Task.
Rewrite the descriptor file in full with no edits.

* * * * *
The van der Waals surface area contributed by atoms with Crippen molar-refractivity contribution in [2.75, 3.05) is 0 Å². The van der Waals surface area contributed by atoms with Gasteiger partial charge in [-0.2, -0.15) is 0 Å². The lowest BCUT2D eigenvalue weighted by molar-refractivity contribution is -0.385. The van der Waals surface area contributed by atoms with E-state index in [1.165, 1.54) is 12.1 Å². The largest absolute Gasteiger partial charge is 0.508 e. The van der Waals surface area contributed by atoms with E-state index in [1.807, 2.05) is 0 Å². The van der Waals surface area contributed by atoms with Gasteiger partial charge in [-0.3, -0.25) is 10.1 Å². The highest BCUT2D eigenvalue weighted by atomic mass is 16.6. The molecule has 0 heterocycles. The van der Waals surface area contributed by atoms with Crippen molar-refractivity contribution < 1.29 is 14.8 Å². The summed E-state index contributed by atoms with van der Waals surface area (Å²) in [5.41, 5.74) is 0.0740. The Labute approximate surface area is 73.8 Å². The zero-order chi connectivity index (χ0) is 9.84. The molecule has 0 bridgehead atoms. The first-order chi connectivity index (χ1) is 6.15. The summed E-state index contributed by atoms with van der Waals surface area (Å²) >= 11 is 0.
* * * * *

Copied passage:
The van der Waals surface area contributed by atoms with Crippen molar-refractivity contribution in [2.75, 3.05) is 0 Å². The van der Waals surface area contributed by atoms with Gasteiger partial charge in [-0.2, -0.15) is 0 Å². The lowest BCUT2D eigenvalue weighted by molar-refractivity contribution is -0.385. The van der Waals surface area contributed by atoms with E-state index in [1.165, 1.54) is 12.1 Å². The largest absolute Gasteiger partial charge is 0.508 e. The van der Waals surface area contributed by atoms with E-state index in [1.807, 2.05) is 0 Å². The van der Waals surface area contributed by atoms with Gasteiger partial charge in [-0.3, -0.25) is 10.1 Å². The highest BCUT2D eigenvalue weighted by atomic mass is 16.6. The molecule has 0 heterocycles. The van der Waals surface area contributed by atoms with Crippen molar-refractivity contribution < 1.29 is 14.8 Å². The summed E-state index contributed by atoms with van der Waals surface area (Å²) in [5.41, 5.74) is 0.0740. The Labute approximate surface area is 73.8 Å². The zero-order chi connectivity index (χ0) is 9.84. The molecule has 0 bridgehead atoms. The first-order chi connectivity index (χ1) is 6.15. The summed E-state index contributed by atoms with van der Waals surface area (Å²) >= 11 is 0.